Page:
Vincent van Gogh, 1890. Kröller-Müller Museum. The Good Samaritan (after Delacroix).

Conscience is an aptitude, faculty, intuition or judgment of the intellect that distinguishes right from wrong. Moral judgement may derive from values or norms (principles and rules). In psychological terms conscience is often described as leading to feelings of remorse when a human commits actions that go against his/her moral values and to feelings of rectitude or integrity when actions conform to such norms.[1] The extent to which conscience informs moral judgment before an action and whether such moral judgments are or should be based in reason has occasioned debate through much of the history of Western philosophy.[2]

Religious views of conscience usually see it as linked to a morality inherent in all humans, to a beneficent universe and/or to divinity. The diverse ritualistic, mythical, doctrinal, legal, institutional and material features of religion may not necessarily cohere with experiential, emotive, spiritual or contemplative considerations about the origin and operation of conscience.[3] Common secular or scientific views regard the capacity for conscience as probably genetically determined, with its subject probably learned or imprinted (like language) as part of a culture.[4]

Commonly used metaphors for conscience include the "voice within" and the "inner light".[5] Conscience, as is detailed in sections below, is a concept in national and international law,[6] is increasingly conceived of as applying to the world as a whole,[7] has motivated numerous notable acts for the public good[8] and been the subject of many prominent examples of literature, music and film.[9]


Religious, secular and philosophical views about conscience

Although humanity has no generally accepted definition of conscience or universal agreement about its role in ethical decision-making, three approaches have addressed it.:[2]

  1. Religious views
  2. Secular views
  3. Philosophical views

Religious views

Seated Buddha, Gandhara, 2nd century CE. The Buddha linked conscience with compassion for those who must endure cravings and suffering in the world until right conduct culminates in right mindfulness and right contemplation.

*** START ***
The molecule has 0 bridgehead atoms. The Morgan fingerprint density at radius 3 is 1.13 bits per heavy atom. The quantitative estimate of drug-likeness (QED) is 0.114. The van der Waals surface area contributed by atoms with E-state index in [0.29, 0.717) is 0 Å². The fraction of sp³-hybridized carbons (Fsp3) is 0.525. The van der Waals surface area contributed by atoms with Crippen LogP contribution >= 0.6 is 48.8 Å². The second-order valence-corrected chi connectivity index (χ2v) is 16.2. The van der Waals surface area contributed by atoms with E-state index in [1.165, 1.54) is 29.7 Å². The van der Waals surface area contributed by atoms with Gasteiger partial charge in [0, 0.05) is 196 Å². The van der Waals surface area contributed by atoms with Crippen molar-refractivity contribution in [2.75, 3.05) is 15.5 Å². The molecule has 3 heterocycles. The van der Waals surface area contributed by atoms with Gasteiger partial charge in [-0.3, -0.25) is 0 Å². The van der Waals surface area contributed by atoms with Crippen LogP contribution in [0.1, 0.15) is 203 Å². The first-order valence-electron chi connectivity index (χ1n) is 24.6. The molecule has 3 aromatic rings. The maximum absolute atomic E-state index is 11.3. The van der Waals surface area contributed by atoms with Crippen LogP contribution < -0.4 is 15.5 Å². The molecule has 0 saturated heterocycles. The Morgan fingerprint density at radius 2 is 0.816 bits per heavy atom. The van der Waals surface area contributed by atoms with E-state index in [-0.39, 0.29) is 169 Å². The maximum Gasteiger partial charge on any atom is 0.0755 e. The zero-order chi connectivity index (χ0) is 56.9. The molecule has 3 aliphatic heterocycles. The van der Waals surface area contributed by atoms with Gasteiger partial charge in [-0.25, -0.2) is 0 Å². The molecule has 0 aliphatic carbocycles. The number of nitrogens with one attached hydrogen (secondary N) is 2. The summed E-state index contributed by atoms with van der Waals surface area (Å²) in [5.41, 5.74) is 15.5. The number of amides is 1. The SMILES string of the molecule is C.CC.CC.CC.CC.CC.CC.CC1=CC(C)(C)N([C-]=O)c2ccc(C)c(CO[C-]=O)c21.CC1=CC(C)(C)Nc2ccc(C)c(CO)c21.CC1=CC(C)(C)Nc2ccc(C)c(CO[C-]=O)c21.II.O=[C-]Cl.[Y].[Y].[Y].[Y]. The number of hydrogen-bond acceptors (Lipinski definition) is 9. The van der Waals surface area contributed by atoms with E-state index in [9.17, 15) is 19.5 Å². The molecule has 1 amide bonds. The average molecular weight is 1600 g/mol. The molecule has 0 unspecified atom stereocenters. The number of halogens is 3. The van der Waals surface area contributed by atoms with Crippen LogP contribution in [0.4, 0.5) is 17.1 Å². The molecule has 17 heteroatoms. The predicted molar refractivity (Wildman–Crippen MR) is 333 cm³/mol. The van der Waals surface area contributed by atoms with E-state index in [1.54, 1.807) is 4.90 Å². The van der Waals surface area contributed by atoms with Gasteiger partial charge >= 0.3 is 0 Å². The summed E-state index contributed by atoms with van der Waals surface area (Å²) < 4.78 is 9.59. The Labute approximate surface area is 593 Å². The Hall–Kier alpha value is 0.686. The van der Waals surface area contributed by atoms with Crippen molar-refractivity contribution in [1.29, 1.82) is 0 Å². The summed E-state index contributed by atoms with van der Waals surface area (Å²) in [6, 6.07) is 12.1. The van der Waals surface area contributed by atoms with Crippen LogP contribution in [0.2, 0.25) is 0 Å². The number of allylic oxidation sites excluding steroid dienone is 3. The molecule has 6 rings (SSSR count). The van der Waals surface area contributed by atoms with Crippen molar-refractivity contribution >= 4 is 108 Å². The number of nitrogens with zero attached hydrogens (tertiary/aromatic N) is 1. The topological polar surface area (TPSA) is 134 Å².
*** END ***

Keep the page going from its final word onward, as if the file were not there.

Marcus Aurelius bronze fragment, Louvre, Paris: "To move from one unselfish action to another with God in mind. Only there, delight and stillness."

In the literary traditions of the Upanishads, Brahma Sutras and the Bhagavad Gita, conscience is the label given to attributes composing knowledge about virtues and vices but also good and evil, that a soul acquires from the completion of acts and consequent accretion of karma over many lifetimes.[10] According to Adi Shankara in his Vivekachudamani morally right action (characterised as humbly and compassionately performing the primary duty of good to others without expectation of material or spiritual reward), helps "purify the heart" and provide mental tranquility but it alone does not give us "direct perception of the Reality".[11] This knowledge requires discrimination between the eternal and non-eternal and eventually a realization in contemplation that the true self merges in a universe of pure consciousness.[12]

In the Zoroastrian faith, after death a soul must face judgment at the Bridge of the Separator; there, evil people are tormented by prior denial of their own higher nature, or conscience, and "to all time will they be guests for the House of the Lie."[13] The Chinese concept of Ren, indicates that conscience, along with social etiquette and correct relationships, assist humans to follow The Way (Tao) a mode of life reflecting the implicit human capacity for goodness and harmony.[14]

Conscience also features prominently in Buddhism.[15] In the Pali scriptures, for example, Buddha links the positive aspect of conscience to a pure heart and a calm, well-directed mind: "when the mind is face to face with the Truth, a self-luminous spark of thought is revealed at the inner core of ourselves and, by analogy, all reality."[16] The Buddha also associated conscience with compassion for those who must endure cravings and suffering in the world until right conduct culminates in right mindfulness and right contemplation.[17] Santideva (685–763 CE) wrote in the Bodhicaryavatara (which he composed and delivered in the great northern Indian Buddhist university of Nalanda) of the spiritual importance of perfecting virtues such as generosity, forbearance and training the awareness to be like a "block of wood" when attracted by vices such as pride or lust; so one can continue advancing towards right understanding in meditative absorption.[18] Conscience thus manifests in Buddhism as unselfish love for all living beings which gradually intensifies and awakens the mind to a purer awareness.[19]